Radiation Therapy for Lung Cancer

Royal Hobart Hospital

Radiation Therapy for Lung Cancer

Patient Information Brochure

Radiation Therapy for Lung Cancer

Lung cancer

Lung cancer is the leading cause of cancer death in males and equal deaths from breast cancer in females.

About 244 people are diagnosed with lung cancer each year in Tasmania.

Treating lung cancer

The following information is provided to help you make an informed decision about your treatment.

Lung cancer treatment depends on several factors, including the type and stage of the lung cancer and your overall health.

The main treatment options are:

  • Surgery
  • Radiation therapy
  • Chemotherapy

Understanding radiation therapy

Radiation therapy, sometimes called radiotherapy, is the use of high-energy x-rays to safely and effectively kill cancer cells.

Radiation oncologists use radiation therapy to try to cure cancer, to control tumour growth or to relieve symptoms, such as pain.

Radiation therapy works within cancer cells by damaging their ability to multiply. When these cells die, the body naturally eliminates them.

A radiation-delivery machine (called a linear accelerator) focuses the radiation beam to a precise location for an exact period of time.

Radiation is given in daily treatments, Monday through Friday, for several weeks.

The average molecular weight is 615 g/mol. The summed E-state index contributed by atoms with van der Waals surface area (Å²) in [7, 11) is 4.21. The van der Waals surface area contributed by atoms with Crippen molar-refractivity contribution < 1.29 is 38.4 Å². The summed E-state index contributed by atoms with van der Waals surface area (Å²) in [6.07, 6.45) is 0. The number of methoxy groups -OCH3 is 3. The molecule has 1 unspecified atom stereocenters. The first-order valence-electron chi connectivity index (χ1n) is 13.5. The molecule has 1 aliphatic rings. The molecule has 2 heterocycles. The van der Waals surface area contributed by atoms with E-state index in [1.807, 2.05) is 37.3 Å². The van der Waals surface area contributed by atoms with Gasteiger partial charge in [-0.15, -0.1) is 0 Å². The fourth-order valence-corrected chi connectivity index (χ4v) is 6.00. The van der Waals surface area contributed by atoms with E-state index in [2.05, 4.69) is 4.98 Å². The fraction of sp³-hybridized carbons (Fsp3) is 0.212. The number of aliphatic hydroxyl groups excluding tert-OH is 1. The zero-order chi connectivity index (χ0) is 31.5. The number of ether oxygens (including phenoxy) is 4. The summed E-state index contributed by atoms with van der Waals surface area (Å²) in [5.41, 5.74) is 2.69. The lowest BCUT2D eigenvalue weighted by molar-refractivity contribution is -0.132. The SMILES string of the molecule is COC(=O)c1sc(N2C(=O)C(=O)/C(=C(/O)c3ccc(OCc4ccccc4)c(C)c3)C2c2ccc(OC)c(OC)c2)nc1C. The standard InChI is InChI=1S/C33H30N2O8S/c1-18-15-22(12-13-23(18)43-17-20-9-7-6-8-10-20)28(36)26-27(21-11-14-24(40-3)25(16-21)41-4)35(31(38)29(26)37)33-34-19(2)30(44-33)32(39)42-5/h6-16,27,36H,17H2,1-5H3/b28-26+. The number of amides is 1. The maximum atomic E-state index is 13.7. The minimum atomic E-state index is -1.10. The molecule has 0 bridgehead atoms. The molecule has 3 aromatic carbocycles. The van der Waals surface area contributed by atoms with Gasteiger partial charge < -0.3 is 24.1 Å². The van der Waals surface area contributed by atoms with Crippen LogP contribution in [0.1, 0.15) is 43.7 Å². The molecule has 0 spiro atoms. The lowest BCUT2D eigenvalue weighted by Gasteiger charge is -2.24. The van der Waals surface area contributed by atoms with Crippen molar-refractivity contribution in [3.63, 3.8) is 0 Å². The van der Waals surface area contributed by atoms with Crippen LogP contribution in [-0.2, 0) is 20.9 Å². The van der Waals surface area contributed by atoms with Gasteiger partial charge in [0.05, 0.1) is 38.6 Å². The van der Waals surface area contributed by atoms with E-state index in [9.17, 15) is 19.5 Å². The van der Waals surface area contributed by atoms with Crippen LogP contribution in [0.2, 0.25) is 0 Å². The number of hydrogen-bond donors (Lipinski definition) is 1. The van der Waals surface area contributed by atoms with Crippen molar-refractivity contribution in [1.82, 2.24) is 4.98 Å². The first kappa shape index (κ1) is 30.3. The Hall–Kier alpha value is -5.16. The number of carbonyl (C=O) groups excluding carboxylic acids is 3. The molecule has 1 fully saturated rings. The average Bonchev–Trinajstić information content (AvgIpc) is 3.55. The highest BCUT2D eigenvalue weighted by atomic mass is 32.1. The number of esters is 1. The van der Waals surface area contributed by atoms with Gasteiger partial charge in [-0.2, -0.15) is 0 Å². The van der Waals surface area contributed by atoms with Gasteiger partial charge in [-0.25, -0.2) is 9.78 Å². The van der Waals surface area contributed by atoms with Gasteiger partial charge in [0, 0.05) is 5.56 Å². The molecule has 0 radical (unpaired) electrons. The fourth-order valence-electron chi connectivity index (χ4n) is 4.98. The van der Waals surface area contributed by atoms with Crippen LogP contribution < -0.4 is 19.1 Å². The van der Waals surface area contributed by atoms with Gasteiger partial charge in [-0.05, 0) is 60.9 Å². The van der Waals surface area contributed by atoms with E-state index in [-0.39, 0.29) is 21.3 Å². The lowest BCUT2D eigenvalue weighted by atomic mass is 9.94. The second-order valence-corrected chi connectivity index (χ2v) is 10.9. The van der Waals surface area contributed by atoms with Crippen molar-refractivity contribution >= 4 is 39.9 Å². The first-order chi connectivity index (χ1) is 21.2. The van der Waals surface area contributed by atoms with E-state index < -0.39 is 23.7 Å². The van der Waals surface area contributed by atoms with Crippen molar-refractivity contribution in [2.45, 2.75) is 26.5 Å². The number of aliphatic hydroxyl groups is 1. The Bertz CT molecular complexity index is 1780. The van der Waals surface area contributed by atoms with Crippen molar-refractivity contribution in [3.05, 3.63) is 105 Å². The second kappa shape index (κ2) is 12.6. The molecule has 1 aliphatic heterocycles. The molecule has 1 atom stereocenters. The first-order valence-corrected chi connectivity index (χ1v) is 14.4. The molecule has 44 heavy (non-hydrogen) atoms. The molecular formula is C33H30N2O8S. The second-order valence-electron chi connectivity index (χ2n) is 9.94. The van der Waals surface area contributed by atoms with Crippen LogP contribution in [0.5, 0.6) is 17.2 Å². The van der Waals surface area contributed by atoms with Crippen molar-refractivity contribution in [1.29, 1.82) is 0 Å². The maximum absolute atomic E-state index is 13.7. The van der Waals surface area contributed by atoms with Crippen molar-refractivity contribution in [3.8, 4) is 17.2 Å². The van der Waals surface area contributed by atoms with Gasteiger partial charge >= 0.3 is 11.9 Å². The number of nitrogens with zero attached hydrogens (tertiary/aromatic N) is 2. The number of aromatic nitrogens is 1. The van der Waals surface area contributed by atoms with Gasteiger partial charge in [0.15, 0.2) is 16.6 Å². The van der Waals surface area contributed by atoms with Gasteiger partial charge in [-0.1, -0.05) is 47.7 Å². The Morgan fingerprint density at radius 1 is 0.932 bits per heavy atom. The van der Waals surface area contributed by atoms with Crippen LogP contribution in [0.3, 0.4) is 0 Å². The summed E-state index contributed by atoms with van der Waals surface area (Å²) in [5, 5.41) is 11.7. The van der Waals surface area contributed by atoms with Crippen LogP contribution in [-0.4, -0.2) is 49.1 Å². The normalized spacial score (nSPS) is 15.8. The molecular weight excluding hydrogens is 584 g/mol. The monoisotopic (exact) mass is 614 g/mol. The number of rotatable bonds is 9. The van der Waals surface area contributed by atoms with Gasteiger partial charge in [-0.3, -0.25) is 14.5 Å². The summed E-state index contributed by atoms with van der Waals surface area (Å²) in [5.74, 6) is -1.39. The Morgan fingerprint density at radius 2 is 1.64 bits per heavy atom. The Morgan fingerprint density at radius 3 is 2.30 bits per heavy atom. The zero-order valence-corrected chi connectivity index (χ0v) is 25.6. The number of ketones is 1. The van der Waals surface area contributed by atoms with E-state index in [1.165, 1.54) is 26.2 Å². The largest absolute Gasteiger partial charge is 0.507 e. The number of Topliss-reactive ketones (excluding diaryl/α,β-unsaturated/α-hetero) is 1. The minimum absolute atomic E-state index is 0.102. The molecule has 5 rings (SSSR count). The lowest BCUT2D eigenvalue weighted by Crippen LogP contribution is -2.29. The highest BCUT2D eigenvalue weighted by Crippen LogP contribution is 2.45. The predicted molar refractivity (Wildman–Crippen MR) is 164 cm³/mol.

Possible side effects

The following side effects may occur during, or within a few weeks of finishing treatment:

  • Fatigue or 'feeling tired' is common.
  • The skin in the area being treated could become red and sore (like sunburn).
  • The treatment may cause nausea and vomiting.
  • Your throat may become sore, ulcerated, dry and you may notice a change in taste. Avoid foods that are high in acid or spicy. Avoid smoking and alcohol. It is a good idea to see a dietitian.
  • Hair loss in the treated area. Your hair will grow back after completion of treatment but may be thinner.

Your doctor or nurse will provide advice and treatment to deal with these side effects.

Long term side effects that may be permanent

  • Difficulty swallowing (uncommon)
  • Shortness of breath
  • Changes in bone strength (may be at risk of rib fracture)
  • Damage to the spinal cord (very rare)
  • Arm numbness and weakness (rare)
  • Fatigue

Our nurses will be available to assist you throughout your treatment and after completion of your treatment. Don't be afraid to ask for help.

Helpful websites

Health insite

Cancer institute of NSW

Cancer Council Tasmania

Support Services

The following services are available to assist you during your treatment. Please ask staff for further details.

  • Social work
  • Dietitian
  • Cancer council transport
  • Look Good Feel Better program

Telephone Numbers

W.P Holman Clinic Reception
(03) 6166 8000

Radiation Therapy Scheduling
(03) 6166 2747

First Published: February 2010

Reviewed: February 2012